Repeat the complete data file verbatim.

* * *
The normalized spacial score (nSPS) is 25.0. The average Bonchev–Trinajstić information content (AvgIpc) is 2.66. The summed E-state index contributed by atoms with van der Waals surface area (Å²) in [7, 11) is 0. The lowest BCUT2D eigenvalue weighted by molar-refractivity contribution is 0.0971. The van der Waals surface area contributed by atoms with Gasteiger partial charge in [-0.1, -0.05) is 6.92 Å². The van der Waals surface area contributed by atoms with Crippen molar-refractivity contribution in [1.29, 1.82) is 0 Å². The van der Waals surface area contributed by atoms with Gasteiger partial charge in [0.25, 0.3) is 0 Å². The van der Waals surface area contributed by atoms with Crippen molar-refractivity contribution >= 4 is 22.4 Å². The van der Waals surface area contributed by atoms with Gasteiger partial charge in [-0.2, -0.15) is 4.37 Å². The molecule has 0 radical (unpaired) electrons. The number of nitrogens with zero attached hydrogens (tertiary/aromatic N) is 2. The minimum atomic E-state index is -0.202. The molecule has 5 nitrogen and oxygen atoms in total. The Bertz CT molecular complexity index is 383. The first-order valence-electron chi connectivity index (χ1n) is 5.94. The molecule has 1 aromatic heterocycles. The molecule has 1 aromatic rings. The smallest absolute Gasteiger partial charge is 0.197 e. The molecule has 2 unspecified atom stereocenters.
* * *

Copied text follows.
The normalized spacial score (nSPS) is 25.0. The average Bonchev–Trinajstić information content (AvgIpc) is 2.66. The summed E-state index contributed by atoms with van der Waals surface area (Å²) in [7, 11) is 0. The lowest BCUT2D eigenvalue weighted by molar-refractivity contribution is 0.0971. The van der Waals surface area contributed by atoms with Gasteiger partial charge in [-0.1, -0.05) is 6.92 Å². The van der Waals surface area contributed by atoms with Crippen molar-refractivity contribution in [1.29, 1.82) is 0 Å². The van der Waals surface area contributed by atoms with Gasteiger partial charge in [0.25, 0.3) is 0 Å². The van der Waals surface area contributed by atoms with Crippen molar-refractivity contribution >= 4 is 22.4 Å². The van der Waals surface area contributed by atoms with Gasteiger partial charge in [-0.2, -0.15) is 4.37 Å². The molecule has 0 radical (unpaired) electrons. The number of nitrogens with zero attached hydrogens (tertiary/aromatic N) is 2. The minimum atomic E-state index is -0.202. The molecule has 5 nitrogen and oxygen atoms in total. The Bertz CT molecular complexity index is 383. The first-order valence-electron chi connectivity index (χ1n) is 5.94. The molecule has 1 aromatic heterocycles. The molecule has 1 aromatic rings. The smallest absolute Gasteiger partial charge is 0.197 e. The molecule has 2 unspecified atom stereocenters.